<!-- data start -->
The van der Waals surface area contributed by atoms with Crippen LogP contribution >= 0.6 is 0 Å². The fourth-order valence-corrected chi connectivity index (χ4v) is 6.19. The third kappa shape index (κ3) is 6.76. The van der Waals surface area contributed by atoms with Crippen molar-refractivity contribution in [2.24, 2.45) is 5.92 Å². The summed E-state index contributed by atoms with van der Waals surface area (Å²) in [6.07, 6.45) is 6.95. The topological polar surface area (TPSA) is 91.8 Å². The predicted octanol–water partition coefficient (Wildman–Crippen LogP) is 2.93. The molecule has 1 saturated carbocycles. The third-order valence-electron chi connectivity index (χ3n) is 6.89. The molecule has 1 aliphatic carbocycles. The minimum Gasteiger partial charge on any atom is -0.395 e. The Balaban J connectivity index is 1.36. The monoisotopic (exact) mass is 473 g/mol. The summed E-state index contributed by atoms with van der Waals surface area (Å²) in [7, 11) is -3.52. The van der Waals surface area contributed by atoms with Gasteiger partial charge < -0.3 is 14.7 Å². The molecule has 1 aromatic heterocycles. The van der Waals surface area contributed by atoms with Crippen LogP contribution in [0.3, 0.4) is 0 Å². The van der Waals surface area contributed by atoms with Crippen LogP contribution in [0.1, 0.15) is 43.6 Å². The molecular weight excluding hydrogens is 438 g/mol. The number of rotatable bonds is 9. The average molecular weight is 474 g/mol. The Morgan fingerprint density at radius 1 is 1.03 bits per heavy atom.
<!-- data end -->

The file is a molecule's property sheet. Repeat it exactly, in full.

The van der Waals surface area contributed by atoms with Crippen LogP contribution >= 0.6 is 0 Å². The fourth-order valence-corrected chi connectivity index (χ4v) is 6.19. The third kappa shape index (κ3) is 6.76. The van der Waals surface area contributed by atoms with Crippen molar-refractivity contribution in [2.24, 2.45) is 5.92 Å². The summed E-state index contributed by atoms with van der Waals surface area (Å²) in [6.07, 6.45) is 6.95. The topological polar surface area (TPSA) is 91.8 Å². The predicted octanol–water partition coefficient (Wildman–Crippen LogP) is 2.93. The molecule has 1 saturated carbocycles. The third-order valence-electron chi connectivity index (χ3n) is 6.89. The molecule has 1 aliphatic carbocycles. The minimum Gasteiger partial charge on any atom is -0.395 e. The Balaban J connectivity index is 1.36. The monoisotopic (exact) mass is 473 g/mol. The summed E-state index contributed by atoms with van der Waals surface area (Å²) in [7, 11) is -3.52. The van der Waals surface area contributed by atoms with Gasteiger partial charge < -0.3 is 14.7 Å². The molecule has 1 aromatic heterocycles. The van der Waals surface area contributed by atoms with Crippen LogP contribution in [0.3, 0.4) is 0 Å². The van der Waals surface area contributed by atoms with Crippen LogP contribution in [0.1, 0.15) is 43.6 Å². The molecular weight excluding hydrogens is 438 g/mol. The number of rotatable bonds is 9. The average molecular weight is 474 g/mol. The Morgan fingerprint density at radius 1 is 1.03 bits per heavy atom.